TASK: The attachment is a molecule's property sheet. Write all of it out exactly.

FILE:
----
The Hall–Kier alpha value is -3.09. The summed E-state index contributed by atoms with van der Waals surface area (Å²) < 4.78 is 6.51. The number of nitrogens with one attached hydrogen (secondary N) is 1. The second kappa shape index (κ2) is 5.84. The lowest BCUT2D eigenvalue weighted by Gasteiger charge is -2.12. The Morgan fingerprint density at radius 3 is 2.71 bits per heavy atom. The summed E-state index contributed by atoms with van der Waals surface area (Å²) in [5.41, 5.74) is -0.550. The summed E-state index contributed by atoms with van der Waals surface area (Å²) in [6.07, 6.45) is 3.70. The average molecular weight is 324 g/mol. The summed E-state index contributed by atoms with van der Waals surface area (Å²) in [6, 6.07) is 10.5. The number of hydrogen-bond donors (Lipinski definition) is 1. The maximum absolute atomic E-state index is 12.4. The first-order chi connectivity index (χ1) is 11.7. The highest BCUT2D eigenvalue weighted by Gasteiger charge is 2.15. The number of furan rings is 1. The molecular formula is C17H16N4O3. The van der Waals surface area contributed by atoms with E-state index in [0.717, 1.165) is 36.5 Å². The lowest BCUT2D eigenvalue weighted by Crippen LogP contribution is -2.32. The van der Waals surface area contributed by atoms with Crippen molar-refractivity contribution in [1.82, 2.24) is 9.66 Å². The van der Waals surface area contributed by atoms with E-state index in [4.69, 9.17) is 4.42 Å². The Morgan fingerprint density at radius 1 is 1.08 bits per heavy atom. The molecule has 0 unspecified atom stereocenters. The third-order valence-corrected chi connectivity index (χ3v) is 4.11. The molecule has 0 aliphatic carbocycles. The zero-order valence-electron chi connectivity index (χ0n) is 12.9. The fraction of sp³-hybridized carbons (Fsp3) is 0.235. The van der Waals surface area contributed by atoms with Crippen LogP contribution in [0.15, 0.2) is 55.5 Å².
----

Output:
The Hall–Kier alpha value is -3.09. The summed E-state index contributed by atoms with van der Waals surface area (Å²) < 4.78 is 6.51. The number of nitrogens with one attached hydrogen (secondary N) is 1. The second kappa shape index (κ2) is 5.84. The lowest BCUT2D eigenvalue weighted by Gasteiger charge is -2.12. The Morgan fingerprint density at radius 3 is 2.71 bits per heavy atom. The summed E-state index contributed by atoms with van der Waals surface area (Å²) in [5.41, 5.74) is -0.550. The summed E-state index contributed by atoms with van der Waals surface area (Å²) in [6.07, 6.45) is 3.70. The average molecular weight is 324 g/mol. The summed E-state index contributed by atoms with van der Waals surface area (Å²) in [6, 6.07) is 10.5. The number of hydrogen-bond donors (Lipinski definition) is 1. The maximum absolute atomic E-state index is 12.4. The first-order chi connectivity index (χ1) is 11.7. The highest BCUT2D eigenvalue weighted by Gasteiger charge is 2.15. The number of furan rings is 1. The molecular formula is C17H16N4O3. The van der Waals surface area contributed by atoms with E-state index in [0.717, 1.165) is 36.5 Å². The lowest BCUT2D eigenvalue weighted by Crippen LogP contribution is -2.32. The van der Waals surface area contributed by atoms with Crippen molar-refractivity contribution in [1.82, 2.24) is 9.66 Å². The van der Waals surface area contributed by atoms with E-state index in [4.69, 9.17) is 4.42 Å². The Morgan fingerprint density at radius 1 is 1.08 bits per heavy atom. The molecule has 0 unspecified atom stereocenters. The third-order valence-corrected chi connectivity index (χ3v) is 4.11. The molecule has 0 aliphatic carbocycles. The zero-order valence-electron chi connectivity index (χ0n) is 12.9. The fraction of sp³-hybridized carbons (Fsp3) is 0.235. The van der Waals surface area contributed by atoms with Crippen LogP contribution in [0.15, 0.2) is 55.5 Å².